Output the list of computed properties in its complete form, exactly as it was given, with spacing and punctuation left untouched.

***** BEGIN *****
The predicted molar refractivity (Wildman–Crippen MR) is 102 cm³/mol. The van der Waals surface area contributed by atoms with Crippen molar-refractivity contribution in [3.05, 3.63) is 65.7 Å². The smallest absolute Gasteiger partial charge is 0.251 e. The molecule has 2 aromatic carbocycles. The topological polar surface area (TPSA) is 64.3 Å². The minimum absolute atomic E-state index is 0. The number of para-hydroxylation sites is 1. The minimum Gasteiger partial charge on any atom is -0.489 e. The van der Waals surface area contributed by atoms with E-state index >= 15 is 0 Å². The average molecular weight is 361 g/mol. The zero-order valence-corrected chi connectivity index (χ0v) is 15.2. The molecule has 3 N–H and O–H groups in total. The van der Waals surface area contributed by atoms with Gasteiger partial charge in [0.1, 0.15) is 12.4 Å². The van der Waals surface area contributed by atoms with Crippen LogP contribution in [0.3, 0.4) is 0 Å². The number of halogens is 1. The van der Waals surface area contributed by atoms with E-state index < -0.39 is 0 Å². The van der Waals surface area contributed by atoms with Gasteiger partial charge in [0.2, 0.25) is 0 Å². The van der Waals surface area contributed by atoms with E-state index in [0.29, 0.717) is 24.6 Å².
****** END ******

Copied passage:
The predicted molar refractivity (Wildman–Crippen MR) is 102 cm³/mol. The van der Waals surface area contributed by atoms with Crippen molar-refractivity contribution in [3.05, 3.63) is 65.7 Å². The smallest absolute Gasteiger partial charge is 0.251 e. The molecule has 2 aromatic carbocycles. The topological polar surface area (TPSA) is 64.3 Å². The minimum absolute atomic E-state index is 0. The number of para-hydroxylation sites is 1. The minimum Gasteiger partial charge on any atom is -0.489 e. The van der Waals surface area contributed by atoms with E-state index >= 15 is 0 Å². The average molecular weight is 361 g/mol. The zero-order valence-corrected chi connectivity index (χ0v) is 15.2. The molecule has 3 N–H and O–H groups in total. The van der Waals surface area contributed by atoms with Gasteiger partial charge in [0.1, 0.15) is 12.4 Å². The van der Waals surface area contributed by atoms with Crippen LogP contribution in [0.3, 0.4) is 0 Å². The number of halogens is 1. The van der Waals surface area contributed by atoms with E-state index < -0.39 is 0 Å². The van der Waals surface area contributed by atoms with Gasteiger partial charge in [0.2, 0.25) is 0 Å². The van der Waals surface area contributed by atoms with E-state index in [0.29, 0.717) is 24.6 Å².